When Egan-Jones rating agency downgraded the U.S. to a negative outlook they probably didn’t realize they were dealing with a ruthless thugocracy that would follow up by moving to destroy them.
Egan-Jones should have known based on the fact that S&P, Moodys & Fitch are targets for destruction in the Dodd-Frank bill. Ratings agencies have been harshly criticized for not warning investors about the housing bubble of four years ago, but the Democratic Congress at the time, which praised Fannie & Freddie, has skated on the issue.
Within days of the announcement that Egan-Jones downgraded the U.S., the SEC announced the investigation of the Egan-Jones paperwork dating back to 2008 when they applied for official status. Sean Egan, CEO and founder, has denied all charges. He further said it will not affect their independence in ratings.
Egan-Jones is the smallest approved ratings agency and they have been the quickest in recognizing weaknesses in the U.S.and European economies. They are one of the few not funded by the very people they are investigating and are paid by investors.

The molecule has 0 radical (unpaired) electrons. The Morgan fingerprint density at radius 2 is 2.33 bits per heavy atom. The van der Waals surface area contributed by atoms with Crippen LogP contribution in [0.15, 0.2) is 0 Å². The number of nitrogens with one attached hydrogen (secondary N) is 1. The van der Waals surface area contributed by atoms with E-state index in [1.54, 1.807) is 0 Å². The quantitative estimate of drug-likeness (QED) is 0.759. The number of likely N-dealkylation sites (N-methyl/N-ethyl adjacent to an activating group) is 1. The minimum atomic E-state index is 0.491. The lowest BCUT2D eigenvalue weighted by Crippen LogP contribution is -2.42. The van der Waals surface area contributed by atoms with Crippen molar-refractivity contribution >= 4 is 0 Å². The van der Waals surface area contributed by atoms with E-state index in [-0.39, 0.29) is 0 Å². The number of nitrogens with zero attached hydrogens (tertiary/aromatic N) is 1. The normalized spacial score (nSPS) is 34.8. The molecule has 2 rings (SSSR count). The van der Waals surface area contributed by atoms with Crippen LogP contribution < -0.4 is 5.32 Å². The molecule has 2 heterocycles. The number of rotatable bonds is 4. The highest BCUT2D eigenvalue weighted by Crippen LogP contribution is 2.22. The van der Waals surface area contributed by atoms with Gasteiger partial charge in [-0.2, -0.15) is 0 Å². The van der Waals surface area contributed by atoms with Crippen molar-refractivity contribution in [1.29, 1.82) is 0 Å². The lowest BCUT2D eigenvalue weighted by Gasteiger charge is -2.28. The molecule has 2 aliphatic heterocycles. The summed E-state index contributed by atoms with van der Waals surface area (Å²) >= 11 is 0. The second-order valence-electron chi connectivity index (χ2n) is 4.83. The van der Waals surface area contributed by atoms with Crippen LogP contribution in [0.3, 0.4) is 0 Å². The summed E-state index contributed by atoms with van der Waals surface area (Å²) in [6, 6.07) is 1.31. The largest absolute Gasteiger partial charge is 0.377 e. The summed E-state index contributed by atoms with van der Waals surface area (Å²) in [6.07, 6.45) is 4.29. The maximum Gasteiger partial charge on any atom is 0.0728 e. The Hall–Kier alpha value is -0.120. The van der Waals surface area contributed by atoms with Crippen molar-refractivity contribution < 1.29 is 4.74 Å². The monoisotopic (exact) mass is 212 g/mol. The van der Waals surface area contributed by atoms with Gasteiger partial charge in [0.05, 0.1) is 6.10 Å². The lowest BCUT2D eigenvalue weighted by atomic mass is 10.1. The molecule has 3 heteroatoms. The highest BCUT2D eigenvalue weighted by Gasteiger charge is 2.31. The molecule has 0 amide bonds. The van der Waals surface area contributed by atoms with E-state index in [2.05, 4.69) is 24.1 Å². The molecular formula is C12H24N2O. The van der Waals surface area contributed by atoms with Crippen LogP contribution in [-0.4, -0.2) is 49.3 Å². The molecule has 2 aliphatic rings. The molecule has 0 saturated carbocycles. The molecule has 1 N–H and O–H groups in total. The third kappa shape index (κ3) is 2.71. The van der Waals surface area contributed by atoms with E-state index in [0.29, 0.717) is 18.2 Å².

Today, the SEC served Egan-Jones with a cease-and-desist order. The charges are that Egan-Jones mis-respresented their expertise and omitted information. Their stocks tumbled on the news.
It’s all very suspicious coming immediately after their U.S. downgrade, particularly in light of the fact that the Obama administration was very threatening when the S&P did the very same thing. S&P is also under investigation.
The complaint might have justification because the jury is still out, and there are accusations that Egan-Jones downgraded the Jefferies Group on faulty analysis. However, the timing of this SEC complaint is suspect.
What is really ironic is that this is the same SEC which can’t find $1.5 billion in lost MF Global funds. This is the same SEC that paid off JP Morgan Chase with MF Global funds but not clients in direct violation of the law.
Read more: WSJ